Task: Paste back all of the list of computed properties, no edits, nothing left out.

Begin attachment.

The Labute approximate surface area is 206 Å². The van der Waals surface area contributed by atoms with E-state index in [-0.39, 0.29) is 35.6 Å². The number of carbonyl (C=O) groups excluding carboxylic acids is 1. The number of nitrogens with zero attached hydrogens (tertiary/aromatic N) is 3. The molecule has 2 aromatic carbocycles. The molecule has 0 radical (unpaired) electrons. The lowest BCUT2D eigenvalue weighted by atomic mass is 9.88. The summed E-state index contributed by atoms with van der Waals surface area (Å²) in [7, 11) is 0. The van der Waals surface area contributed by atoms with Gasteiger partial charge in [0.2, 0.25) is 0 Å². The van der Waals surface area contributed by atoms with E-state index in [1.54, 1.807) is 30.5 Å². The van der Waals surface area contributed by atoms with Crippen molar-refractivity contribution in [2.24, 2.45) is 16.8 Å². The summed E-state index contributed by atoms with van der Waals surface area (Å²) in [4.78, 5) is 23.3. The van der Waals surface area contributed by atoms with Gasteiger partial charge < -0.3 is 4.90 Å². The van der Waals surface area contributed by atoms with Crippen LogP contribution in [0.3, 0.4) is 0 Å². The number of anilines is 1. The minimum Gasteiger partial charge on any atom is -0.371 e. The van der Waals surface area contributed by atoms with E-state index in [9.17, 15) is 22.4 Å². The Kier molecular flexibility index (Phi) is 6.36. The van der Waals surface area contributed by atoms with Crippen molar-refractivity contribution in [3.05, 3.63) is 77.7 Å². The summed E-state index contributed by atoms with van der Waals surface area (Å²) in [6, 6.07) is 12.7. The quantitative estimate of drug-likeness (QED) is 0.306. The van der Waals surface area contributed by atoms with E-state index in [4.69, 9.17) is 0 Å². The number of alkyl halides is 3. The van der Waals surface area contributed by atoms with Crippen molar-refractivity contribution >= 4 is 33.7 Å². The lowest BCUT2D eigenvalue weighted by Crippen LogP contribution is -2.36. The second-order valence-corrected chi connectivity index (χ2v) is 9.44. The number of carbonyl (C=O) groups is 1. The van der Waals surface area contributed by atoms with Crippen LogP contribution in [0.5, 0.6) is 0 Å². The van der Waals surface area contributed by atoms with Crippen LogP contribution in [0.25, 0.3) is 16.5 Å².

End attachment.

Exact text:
The Labute approximate surface area is 206 Å². The van der Waals surface area contributed by atoms with E-state index in [-0.39, 0.29) is 35.6 Å². The number of carbonyl (C=O) groups excluding carboxylic acids is 1. The number of nitrogens with zero attached hydrogens (tertiary/aromatic N) is 3. The molecule has 2 aromatic carbocycles. The molecule has 0 radical (unpaired) electrons. The lowest BCUT2D eigenvalue weighted by atomic mass is 9.88. The summed E-state index contributed by atoms with van der Waals surface area (Å²) in [7, 11) is 0. The van der Waals surface area contributed by atoms with Gasteiger partial charge in [0.2, 0.25) is 0 Å². The van der Waals surface area contributed by atoms with E-state index in [1.54, 1.807) is 30.5 Å². The van der Waals surface area contributed by atoms with Crippen molar-refractivity contribution in [2.24, 2.45) is 16.8 Å². The summed E-state index contributed by atoms with van der Waals surface area (Å²) in [4.78, 5) is 23.3. The van der Waals surface area contributed by atoms with Gasteiger partial charge < -0.3 is 4.90 Å². The van der Waals surface area contributed by atoms with Crippen LogP contribution in [0.3, 0.4) is 0 Å². The number of anilines is 1. The minimum Gasteiger partial charge on any atom is -0.371 e. The van der Waals surface area contributed by atoms with E-state index in [9.17, 15) is 22.4 Å². The Kier molecular flexibility index (Phi) is 6.36. The van der Waals surface area contributed by atoms with Crippen molar-refractivity contribution in [3.05, 3.63) is 77.7 Å². The summed E-state index contributed by atoms with van der Waals surface area (Å²) in [6, 6.07) is 12.7. The quantitative estimate of drug-likeness (QED) is 0.306. The van der Waals surface area contributed by atoms with E-state index in [4.69, 9.17) is 0 Å². The number of alkyl halides is 3. The van der Waals surface area contributed by atoms with Crippen molar-refractivity contribution >= 4 is 33.7 Å². The lowest BCUT2D eigenvalue weighted by Crippen LogP contribution is -2.36. The second-order valence-corrected chi connectivity index (χ2v) is 9.44. The number of carbonyl (C=O) groups is 1. The van der Waals surface area contributed by atoms with Crippen LogP contribution in [0.5, 0.6) is 0 Å². The van der Waals surface area contributed by atoms with Crippen LogP contribution in [0.25, 0.3) is 16.5 Å².